Andersen is duly enlivened by the atmosphere of his fellow musicians and of the timeless music in his hands. His voice leaps from the stage in sheer joy of creation, with every note proving his rightful seat in the pantheon of modern bassists. This is a fine recording as well, for it keeps the big band close enough to punch but far enough away so as not to overwhelm. The amplification of Andersen’s instrument has never sounded better. Credit must also be given to the fine arrangements, courtesy of Christian Jacob (Holland), Tommy Smith (Garbarek), Makoto Ozone (Corea), Øyvind Brække/Trygve Seim (Seim), Mike Gibbs (Andersen), and Geoffrey Keezer (Jarrett).

A celebration indeed of a consummate artist, but also more than that: a masterful affirmation of all that is good and true in jazz.

(To hear samples of Celebration, click here.)

Gary Burton Quintet: Whiz Kids (ECM 1329)


Gary Burton Quintet
Whiz Kids

Gary Burton vibraphone, marimba
Makoto Ozone piano
Tommy Smith saxophone
Steve Swallow bass
Martin Richards drums
Recorded June 1986, Tonstudio Bauer, Ludwigsburg
Engineer: Martin Wieland
Produced by Manfred Eicher

This aptly titled date from the Gary Burton Quintet showcases two wunderkinds: saxophonist Tommy Smith and pianist Makoto Ozone. It was Chick Corea who recommended the up-and-coming Smith, just 18 at the time, as a Burton sideman. One year later, Smith was thrust into the ECM spotlight, bringing his robust tenor voicing to one of the finest outfits in the business. And speaking of Corea, one would be hard-pressed to find a more kindred spirit than Ozone, who at 25 was already a longtime phenom in his native Japan, and whose tutelage at Berklee led him to work with Burton.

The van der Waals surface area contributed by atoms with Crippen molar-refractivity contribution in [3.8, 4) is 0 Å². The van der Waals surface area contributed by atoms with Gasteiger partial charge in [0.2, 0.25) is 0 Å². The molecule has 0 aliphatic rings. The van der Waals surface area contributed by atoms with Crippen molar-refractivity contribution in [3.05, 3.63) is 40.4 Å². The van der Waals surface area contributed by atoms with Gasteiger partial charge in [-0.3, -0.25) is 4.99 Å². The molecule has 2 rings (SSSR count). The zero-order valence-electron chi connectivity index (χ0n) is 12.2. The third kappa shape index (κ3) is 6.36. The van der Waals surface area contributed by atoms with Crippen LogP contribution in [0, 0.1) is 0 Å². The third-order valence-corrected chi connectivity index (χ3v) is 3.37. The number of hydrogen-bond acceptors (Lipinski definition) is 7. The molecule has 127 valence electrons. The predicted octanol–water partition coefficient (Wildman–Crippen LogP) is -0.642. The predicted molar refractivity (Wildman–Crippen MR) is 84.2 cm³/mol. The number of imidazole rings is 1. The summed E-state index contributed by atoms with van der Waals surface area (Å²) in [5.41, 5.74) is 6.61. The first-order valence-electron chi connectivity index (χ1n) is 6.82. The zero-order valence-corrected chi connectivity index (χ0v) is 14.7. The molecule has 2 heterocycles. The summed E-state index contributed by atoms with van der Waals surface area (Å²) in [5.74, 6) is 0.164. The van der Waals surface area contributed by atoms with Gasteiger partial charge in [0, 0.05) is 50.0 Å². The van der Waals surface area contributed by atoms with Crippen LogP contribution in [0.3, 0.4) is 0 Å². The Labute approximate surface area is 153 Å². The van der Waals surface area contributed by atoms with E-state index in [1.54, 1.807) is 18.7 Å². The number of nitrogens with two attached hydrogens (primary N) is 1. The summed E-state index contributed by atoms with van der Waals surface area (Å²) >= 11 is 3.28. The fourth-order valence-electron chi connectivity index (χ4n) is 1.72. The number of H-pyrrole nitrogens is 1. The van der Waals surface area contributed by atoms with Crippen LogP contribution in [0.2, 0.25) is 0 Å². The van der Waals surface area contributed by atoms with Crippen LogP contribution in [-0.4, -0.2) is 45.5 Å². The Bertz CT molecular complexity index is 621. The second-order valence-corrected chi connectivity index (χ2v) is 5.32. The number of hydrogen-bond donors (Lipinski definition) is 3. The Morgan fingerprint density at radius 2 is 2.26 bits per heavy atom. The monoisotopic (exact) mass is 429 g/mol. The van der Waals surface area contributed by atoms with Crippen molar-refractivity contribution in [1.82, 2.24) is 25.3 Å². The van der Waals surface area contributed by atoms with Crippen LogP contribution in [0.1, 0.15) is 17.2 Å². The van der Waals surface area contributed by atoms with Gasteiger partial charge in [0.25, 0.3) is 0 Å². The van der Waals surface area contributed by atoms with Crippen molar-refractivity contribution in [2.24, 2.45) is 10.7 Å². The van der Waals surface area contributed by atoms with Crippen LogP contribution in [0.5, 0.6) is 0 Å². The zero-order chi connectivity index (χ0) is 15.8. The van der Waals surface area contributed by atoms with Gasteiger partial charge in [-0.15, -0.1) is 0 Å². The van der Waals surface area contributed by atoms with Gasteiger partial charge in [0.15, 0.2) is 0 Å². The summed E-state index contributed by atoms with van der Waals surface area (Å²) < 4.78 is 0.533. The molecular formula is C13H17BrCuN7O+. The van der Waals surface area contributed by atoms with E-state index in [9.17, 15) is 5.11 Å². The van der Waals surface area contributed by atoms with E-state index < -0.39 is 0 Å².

These talents are showcased not only technically, but also compositionally. Smith leads the way with “The Last Clown.” This warm, nocturnal cityscape is the perfect appetizer for what’s in store. The space afforded to every musician is a testament to the group’s democratic flair. Those unmistakable vibes glisten like rain-slicked streets, Burton taking his sweet time to let every note sing, while Ozone deepens the proceedings with every key he touches. Yet the pianist shines brightest in his own two upbeat contributions. Of these, “La Divetta” shows the group at its finest and is honed to a formidable edge by Smith’s aerial attack and the breakneck pacing of drummer Martin Richards. The balance of Ozone’s “Yellow Fever” is invigorating to say the least. Burton shows off his mindboggling precision, as do Smith and Ozone, one cream to the other’s coffee. Both of these pay homage to Corea, whose tune “The Loop” caps off a diamond-solid set. A couple of rarities complete the picture. “Soulful Bill” is a lovely ballad that features an even lovelier bass line from Steve Swallow, who dances with his own quiet magic through a gallery of fine solos. And the mid-tempo “Cool Train” brings on the love tenfold, especially in its sweeping pianism, which here recalls Bruce Hornsby.

The themes on Whiz Kids are ripe, the playing even more so, and the recording pristine. This is a quintessential example of ECM’s tender side, perfect for those lazy afternoons during which dreaming is the best kind of travel. Sadly, this smooth-as-silk recording would mark the end of Burton’s 14-year run on ECM. All the more appropriate, then, that his selfless respect for new generations of talent should take center stage.